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The market is rife with tube, warmth, drive and fuzz plug-ins. New additions are nothing to get excited about, right? It’s not quite so simple. We welcome novel variants with open arms, especially if they have something new to offer. Here, Berlin’s Denise Audio, makers of other such products as Bad Tape (reel-to-reel gone wrong), Perfect Room (reverb) and Slappy (slapback delay), has created something worthy of worship.
This all-powerful 64-bit drive plug-in is modelled on the historic 1950s Pultec tube EQ, and invites some serious consideration.
We begin by launching Ableton Live 10 on macOS Catalina and loading Live’s Session Dry kit, always a good place to start when testing plug-ins like this one. We then drop the AU version of God Mode into the same track. The plug-in’s user interface is clean and simple, and the 22 factory presets make it easy to get a brisk handle on how it sounds. The top controls allow you to enter numeric values for the selected filter node’s frequency, gain, and qual (resonance). The Live button switches between linear phase (supposedly more transparent but increasing latency) and regular filters, which are more responsive for real-time performance and recording, while the Split button hard-pans the left and right channels of the wet signal for further processing options.
The white central panel represents the values of up to six filter nodes, so you can adjust settings with the numerical values mentioned earlier or by clicking and dragging each node. Below, there’s a Random button, which shuffles the settings. There’s also Side-Tape, which allows a sidechain input to trigger tape noise. The Tape menu lets you dial in the amount of tape saturation you desire – and this is a big part of what God Mode has to offer. Denise has incorporated its own Tape Analog VM algorithm, based on its more destructive Bad Tape plug-in, and it fits miraculously into the God Mode canon, capable of creating everything from pleasant smoothing to far edgier and more challenging noise.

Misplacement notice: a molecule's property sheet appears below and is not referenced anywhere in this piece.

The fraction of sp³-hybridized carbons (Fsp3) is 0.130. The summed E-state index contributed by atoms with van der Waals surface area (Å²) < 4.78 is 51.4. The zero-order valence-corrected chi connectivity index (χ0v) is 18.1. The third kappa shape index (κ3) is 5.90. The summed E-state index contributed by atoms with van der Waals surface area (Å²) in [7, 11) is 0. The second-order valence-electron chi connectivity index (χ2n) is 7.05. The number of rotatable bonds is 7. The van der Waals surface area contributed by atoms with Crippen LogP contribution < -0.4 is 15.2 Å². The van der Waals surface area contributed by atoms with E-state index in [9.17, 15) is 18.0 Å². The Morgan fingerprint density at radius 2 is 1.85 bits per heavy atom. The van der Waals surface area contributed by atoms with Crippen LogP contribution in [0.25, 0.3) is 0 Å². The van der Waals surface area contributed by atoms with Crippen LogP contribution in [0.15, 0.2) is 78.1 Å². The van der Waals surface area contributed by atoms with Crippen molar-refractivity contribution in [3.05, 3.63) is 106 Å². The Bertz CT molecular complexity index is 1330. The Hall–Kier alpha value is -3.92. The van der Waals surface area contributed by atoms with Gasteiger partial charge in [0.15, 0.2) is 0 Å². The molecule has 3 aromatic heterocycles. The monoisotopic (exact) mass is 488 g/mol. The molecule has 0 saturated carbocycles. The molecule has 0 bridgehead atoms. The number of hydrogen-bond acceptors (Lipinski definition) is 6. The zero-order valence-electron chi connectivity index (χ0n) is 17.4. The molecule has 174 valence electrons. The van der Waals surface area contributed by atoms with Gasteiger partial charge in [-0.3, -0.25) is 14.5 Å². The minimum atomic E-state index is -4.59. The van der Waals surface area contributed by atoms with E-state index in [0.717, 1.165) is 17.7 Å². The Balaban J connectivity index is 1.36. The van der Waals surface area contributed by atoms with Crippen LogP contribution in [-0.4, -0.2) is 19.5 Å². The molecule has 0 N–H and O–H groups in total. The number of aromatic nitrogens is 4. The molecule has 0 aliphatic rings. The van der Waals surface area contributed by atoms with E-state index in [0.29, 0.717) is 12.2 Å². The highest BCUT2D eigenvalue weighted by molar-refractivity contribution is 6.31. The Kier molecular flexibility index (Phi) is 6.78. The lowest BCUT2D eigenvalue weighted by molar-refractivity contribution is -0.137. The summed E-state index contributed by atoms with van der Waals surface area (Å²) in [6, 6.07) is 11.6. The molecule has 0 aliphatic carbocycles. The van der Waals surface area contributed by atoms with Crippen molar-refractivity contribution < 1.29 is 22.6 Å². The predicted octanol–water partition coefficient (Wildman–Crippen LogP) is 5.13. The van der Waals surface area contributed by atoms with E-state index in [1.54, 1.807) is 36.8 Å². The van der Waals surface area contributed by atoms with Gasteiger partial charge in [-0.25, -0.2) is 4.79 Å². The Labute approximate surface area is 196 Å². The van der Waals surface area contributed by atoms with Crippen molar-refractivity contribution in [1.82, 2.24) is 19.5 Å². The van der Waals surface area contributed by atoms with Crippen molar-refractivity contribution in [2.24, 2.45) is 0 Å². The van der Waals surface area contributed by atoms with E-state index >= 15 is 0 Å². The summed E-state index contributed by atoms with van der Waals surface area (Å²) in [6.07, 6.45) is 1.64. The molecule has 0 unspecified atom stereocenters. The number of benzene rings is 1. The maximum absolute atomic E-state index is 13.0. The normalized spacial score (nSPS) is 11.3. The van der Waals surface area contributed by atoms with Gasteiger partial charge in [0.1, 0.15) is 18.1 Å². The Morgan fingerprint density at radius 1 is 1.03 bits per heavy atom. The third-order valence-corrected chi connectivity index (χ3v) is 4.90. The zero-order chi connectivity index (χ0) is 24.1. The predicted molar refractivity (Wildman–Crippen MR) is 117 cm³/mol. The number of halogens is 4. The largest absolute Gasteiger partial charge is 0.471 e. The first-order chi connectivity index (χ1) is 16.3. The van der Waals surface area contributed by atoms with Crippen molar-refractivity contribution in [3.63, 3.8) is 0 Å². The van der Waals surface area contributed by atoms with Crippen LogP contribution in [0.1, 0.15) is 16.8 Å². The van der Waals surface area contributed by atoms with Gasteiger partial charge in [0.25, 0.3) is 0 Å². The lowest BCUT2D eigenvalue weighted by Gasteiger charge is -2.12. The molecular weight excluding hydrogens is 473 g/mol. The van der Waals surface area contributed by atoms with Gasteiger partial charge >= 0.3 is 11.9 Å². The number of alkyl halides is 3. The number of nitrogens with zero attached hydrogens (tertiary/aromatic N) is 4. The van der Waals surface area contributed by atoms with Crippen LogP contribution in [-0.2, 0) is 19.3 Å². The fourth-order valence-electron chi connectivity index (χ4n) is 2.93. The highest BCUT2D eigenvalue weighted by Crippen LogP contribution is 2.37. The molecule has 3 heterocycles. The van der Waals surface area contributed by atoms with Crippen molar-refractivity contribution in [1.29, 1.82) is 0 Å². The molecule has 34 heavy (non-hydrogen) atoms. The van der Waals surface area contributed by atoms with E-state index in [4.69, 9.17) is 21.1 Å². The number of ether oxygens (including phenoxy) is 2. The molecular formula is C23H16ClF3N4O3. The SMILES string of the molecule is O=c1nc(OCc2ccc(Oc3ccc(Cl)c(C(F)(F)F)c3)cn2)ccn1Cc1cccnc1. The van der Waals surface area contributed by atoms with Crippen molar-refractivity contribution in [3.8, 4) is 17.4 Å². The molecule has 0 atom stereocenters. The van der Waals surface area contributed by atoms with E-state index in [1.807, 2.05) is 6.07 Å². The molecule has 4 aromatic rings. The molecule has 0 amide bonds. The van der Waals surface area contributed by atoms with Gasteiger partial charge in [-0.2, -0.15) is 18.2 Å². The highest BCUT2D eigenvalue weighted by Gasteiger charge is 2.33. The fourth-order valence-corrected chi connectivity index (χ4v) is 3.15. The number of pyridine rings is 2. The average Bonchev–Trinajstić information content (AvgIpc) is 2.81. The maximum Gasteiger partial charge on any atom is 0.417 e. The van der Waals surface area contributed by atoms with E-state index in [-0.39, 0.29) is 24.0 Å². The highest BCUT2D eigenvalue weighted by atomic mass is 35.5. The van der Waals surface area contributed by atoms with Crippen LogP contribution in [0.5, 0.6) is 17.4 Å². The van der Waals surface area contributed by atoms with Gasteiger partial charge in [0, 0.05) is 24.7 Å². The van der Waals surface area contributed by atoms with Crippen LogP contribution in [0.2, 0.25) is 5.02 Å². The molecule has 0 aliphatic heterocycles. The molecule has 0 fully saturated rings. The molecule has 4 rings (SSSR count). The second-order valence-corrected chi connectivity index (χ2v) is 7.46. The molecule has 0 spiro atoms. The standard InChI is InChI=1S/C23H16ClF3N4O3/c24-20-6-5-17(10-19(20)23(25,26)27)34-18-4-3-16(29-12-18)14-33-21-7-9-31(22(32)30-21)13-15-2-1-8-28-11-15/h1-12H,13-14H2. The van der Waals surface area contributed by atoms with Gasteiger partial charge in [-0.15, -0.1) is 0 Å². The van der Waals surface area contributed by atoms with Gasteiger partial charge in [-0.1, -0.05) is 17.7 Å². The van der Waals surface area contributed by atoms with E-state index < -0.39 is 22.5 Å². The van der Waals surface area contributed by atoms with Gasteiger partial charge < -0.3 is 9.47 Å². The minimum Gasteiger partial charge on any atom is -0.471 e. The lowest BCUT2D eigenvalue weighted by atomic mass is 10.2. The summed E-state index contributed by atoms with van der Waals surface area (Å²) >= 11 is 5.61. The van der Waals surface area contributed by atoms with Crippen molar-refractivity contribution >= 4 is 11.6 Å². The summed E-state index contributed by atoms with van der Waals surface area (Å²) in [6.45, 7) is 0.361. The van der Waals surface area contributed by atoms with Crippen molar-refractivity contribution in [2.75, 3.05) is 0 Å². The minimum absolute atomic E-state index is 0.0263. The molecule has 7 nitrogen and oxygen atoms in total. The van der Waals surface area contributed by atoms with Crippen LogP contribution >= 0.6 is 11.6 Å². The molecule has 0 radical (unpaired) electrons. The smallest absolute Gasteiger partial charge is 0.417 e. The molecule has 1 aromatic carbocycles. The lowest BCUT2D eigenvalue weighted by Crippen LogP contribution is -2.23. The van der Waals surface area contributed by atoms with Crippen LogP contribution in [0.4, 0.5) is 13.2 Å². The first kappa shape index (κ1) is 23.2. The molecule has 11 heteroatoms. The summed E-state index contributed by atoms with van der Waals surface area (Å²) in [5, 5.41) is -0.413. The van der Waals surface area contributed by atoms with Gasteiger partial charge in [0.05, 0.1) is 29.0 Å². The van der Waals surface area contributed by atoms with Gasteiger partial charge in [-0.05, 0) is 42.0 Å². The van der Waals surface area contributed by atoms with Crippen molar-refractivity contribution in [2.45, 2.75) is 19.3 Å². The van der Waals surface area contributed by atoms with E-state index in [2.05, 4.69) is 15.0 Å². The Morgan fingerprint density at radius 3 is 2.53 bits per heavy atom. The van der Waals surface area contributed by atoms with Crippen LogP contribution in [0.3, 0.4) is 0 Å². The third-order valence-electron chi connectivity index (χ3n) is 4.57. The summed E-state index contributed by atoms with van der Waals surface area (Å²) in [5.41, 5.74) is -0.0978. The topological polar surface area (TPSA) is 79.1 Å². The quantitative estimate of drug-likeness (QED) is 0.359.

God Mode’s faithful tape-simulation features shouldn’t be written off. The sidechaining introduces new ways to apply this fantastic effect too – and this kind of adaptability is a theme that runs throughout the plug-in.
Warp and Buzz dial in two other types of drive, affecting the amplitude and wave shapes of the signal, respectively. The rest of God Mode’s controls are managed via small sliders, beginning with high- and low-pass filters for incoming audio (20Hz to 20kHz), an overall dry/wet mix control, and high- and low-pass filters for the output. The Pull control is reflected in the shaded grey area on the central graph; as you move it, the grey element increases or decreases in level. Here, the nodes are used to boost certain frequencies, pushing them into drive, while at the same time the Pull control reduces the gain of the same frequencies, levelling everything out while maintaining the sonic characteristics of the boosted signal.
This is how the original Pultec EQ worked too – when it was used ‘incorrectly’ and frequencies were boosted and cut simultaneously. God Mode’s pan control allows the dry/wet signals to be panned separately left and right or vice versa, along with the more typical global dry/wet mixing operation. Finally, the make-up slider adjusts the final output volume. Double-clicking resets any control to its default value.
As you’d expect from a plug-in with as lofty a title as God Mode, this is a versatile, nigh-omniscient product for any and all materials. With beats, for example, you can isolate tight frequency bands and boost them before using Pull to rein them in so that they still sound boosted but don’t stick out like a monk with a mohawk. Juggle the three distortion types and you’ll be granted access to a whole host of available tones, ranging from almost imperceptibly distorted to completely smashed and broken. We tend to set the drives quite high and use the mix control to draw them back.